Civil War Portraits

Ambrotypes and tintypes preserve memory of Civil War soldiers

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Thousands of portraits of individual soldiers were produced over the course of the Civil War. Invented in the late 1830s in Europe, photography was introduced in America in the 1840s. During the 1860s, the tintype—an image on an iron plate— joined the ambrotype—an image on glass—as a popular means of distributing images.

In the early months of the Civil War, scores of men traveled to photography studios to have their portraits taken in their new military uniforms. In their camps, military units occasionally posed for photographs while performing drills and soldiers were able to send images of themselves home for loved ones. For the first time, family members could look at a photograph of their soldier, an experience that would become common in every war to follow.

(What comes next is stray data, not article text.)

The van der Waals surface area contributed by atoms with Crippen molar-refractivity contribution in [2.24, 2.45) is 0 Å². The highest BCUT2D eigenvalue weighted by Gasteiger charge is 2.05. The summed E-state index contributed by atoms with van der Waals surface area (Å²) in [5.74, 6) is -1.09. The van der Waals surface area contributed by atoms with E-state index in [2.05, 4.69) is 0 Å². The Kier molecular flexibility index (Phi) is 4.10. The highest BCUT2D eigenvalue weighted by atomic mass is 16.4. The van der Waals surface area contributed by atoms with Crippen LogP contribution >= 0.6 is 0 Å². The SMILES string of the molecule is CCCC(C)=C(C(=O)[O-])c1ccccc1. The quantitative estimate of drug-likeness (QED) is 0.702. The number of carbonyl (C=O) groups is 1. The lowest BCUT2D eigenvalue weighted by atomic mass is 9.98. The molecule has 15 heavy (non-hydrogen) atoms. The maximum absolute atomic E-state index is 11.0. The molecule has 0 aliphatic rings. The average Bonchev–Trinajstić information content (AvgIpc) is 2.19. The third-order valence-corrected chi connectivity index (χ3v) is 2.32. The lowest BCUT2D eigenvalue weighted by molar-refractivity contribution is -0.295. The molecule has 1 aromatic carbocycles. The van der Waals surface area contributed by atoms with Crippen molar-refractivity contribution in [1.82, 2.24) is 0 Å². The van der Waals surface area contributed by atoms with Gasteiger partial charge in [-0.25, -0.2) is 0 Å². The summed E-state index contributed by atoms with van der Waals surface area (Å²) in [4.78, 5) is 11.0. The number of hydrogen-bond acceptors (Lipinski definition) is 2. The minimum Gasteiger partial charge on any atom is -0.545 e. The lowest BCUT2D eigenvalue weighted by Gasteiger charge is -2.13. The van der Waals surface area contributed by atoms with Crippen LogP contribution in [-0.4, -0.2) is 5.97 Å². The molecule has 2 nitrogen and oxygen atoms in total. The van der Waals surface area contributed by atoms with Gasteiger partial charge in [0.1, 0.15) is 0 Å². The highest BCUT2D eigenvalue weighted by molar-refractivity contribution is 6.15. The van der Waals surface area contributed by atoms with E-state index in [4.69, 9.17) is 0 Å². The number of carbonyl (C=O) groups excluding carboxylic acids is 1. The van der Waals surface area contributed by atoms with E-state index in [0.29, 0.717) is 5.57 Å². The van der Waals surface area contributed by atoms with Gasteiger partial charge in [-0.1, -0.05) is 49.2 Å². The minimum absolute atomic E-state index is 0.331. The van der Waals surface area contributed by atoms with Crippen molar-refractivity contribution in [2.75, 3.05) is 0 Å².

This object is featured as part of the Collectors' Gallery, an exhibition space devoted to showcasing the collections of significant private collectors in Texas and their efforts to preserve historical artifacts, from The Nau Civil War Collection, and is on view through February 4, 2018. 

See this and other artifacts on the Interactive Texas Map

Civil War Portraits Artifact from Houston
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